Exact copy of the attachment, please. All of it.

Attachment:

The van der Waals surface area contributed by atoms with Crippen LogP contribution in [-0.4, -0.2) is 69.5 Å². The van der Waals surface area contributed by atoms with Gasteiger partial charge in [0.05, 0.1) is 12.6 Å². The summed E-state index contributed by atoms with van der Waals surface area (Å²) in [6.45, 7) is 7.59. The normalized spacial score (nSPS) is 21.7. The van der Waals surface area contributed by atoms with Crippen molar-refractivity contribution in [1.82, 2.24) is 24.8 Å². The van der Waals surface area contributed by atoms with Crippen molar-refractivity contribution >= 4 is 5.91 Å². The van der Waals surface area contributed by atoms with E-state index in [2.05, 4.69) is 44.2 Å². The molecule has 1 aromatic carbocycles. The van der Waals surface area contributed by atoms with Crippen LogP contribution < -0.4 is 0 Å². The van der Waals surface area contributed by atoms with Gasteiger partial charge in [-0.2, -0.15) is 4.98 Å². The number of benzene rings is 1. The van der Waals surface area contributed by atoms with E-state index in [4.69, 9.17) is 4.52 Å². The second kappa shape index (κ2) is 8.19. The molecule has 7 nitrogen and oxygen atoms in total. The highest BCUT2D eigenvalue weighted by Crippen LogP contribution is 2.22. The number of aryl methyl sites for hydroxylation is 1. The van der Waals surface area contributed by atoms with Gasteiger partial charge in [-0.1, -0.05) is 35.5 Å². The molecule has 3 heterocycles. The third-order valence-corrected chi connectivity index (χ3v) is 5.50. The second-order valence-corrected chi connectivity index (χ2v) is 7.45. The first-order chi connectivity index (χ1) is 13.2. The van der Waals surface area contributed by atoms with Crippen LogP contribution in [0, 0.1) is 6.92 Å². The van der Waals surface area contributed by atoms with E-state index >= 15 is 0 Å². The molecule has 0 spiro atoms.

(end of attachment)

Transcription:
The van der Waals surface area contributed by atoms with Crippen LogP contribution in [-0.4, -0.2) is 69.5 Å². The van der Waals surface area contributed by atoms with Gasteiger partial charge in [0.05, 0.1) is 12.6 Å². The summed E-state index contributed by atoms with van der Waals surface area (Å²) in [6.45, 7) is 7.59. The normalized spacial score (nSPS) is 21.7. The van der Waals surface area contributed by atoms with Crippen molar-refractivity contribution in [1.82, 2.24) is 24.8 Å². The van der Waals surface area contributed by atoms with Crippen molar-refractivity contribution >= 4 is 5.91 Å². The van der Waals surface area contributed by atoms with E-state index in [2.05, 4.69) is 44.2 Å². The molecule has 1 aromatic carbocycles. The van der Waals surface area contributed by atoms with Crippen LogP contribution < -0.4 is 0 Å². The van der Waals surface area contributed by atoms with Gasteiger partial charge in [-0.2, -0.15) is 4.98 Å². The number of benzene rings is 1. The van der Waals surface area contributed by atoms with E-state index in [4.69, 9.17) is 4.52 Å². The second kappa shape index (κ2) is 8.19. The molecule has 7 nitrogen and oxygen atoms in total. The highest BCUT2D eigenvalue weighted by Crippen LogP contribution is 2.22. The number of aryl methyl sites for hydroxylation is 1. The van der Waals surface area contributed by atoms with Gasteiger partial charge in [-0.1, -0.05) is 35.5 Å². The molecule has 3 heterocycles. The third-order valence-corrected chi connectivity index (χ3v) is 5.50. The second-order valence-corrected chi connectivity index (χ2v) is 7.45. The first-order chi connectivity index (χ1) is 13.2. The van der Waals surface area contributed by atoms with Crippen LogP contribution in [0, 0.1) is 6.92 Å². The van der Waals surface area contributed by atoms with E-state index >= 15 is 0 Å². The molecule has 0 spiro atoms.